Opioid analgesics from fungus

Researchers report 3 peptides isolated from a species of the fungus Penicillium found in an Australian estuary that contain naturally formed amino acids exhibiting mirror image structures rarely seen in amino acids in nature; based on the peptides’ structures, the researchers developed bilorphin and bilactorphin, analgesics that act on opioid receptors but through a different signaling pathway than traditional opioid medications, suggesting that the analgesics might pave the way toward the development of drugs for effective pain management with few adverse side effects.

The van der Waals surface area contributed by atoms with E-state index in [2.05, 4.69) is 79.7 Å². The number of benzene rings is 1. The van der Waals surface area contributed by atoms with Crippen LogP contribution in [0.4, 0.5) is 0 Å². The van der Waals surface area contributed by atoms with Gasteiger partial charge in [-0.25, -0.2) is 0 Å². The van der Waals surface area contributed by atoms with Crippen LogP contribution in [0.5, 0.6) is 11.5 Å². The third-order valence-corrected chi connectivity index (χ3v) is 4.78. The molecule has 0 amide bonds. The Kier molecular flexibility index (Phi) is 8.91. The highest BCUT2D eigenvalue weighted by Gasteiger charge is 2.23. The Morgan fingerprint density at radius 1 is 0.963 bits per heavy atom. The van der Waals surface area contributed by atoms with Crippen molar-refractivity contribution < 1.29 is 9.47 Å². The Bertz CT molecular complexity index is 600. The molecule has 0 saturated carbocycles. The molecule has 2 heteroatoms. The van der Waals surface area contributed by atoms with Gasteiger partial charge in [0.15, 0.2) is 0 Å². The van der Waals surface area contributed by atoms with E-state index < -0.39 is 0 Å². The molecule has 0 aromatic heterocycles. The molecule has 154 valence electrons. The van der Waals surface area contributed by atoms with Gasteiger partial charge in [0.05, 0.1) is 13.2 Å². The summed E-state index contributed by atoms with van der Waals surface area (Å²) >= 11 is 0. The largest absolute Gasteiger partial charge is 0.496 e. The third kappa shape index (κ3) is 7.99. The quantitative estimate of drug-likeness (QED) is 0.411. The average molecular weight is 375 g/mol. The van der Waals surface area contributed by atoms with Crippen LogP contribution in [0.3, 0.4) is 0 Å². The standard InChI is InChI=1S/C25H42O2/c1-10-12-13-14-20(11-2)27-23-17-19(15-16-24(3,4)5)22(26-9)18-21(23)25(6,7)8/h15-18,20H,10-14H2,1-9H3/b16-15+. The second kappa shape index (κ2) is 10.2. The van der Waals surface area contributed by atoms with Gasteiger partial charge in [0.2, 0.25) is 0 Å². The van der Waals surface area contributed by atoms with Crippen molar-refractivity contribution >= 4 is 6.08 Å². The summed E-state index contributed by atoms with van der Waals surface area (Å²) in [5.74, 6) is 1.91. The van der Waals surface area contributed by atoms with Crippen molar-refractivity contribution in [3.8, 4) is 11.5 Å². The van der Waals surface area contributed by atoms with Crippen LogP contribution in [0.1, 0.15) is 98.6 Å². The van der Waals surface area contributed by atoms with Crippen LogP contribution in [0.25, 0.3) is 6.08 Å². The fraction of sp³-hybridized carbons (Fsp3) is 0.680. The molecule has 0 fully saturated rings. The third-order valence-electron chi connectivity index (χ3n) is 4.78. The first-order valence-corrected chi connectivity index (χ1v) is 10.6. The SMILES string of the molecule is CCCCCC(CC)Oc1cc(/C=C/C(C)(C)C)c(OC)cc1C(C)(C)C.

Article #19-08662: “A tetrapeptide class of biased analgesics from an Australian fungus targets the μ-opioid receptor,” by Zoltan Dekan et al.

MEDIA CONTACT: MacDonald J. Christie, University of Sydney, AUSTRALIA; e-mail:

mac.christie@sydney.edu.au

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This part of information is sourced from https://www.eurekalert.org/pub_releases/2019-10/potn-oaf100919.php

MacDonald J. Christie

mac.christie@sydney.edu.au

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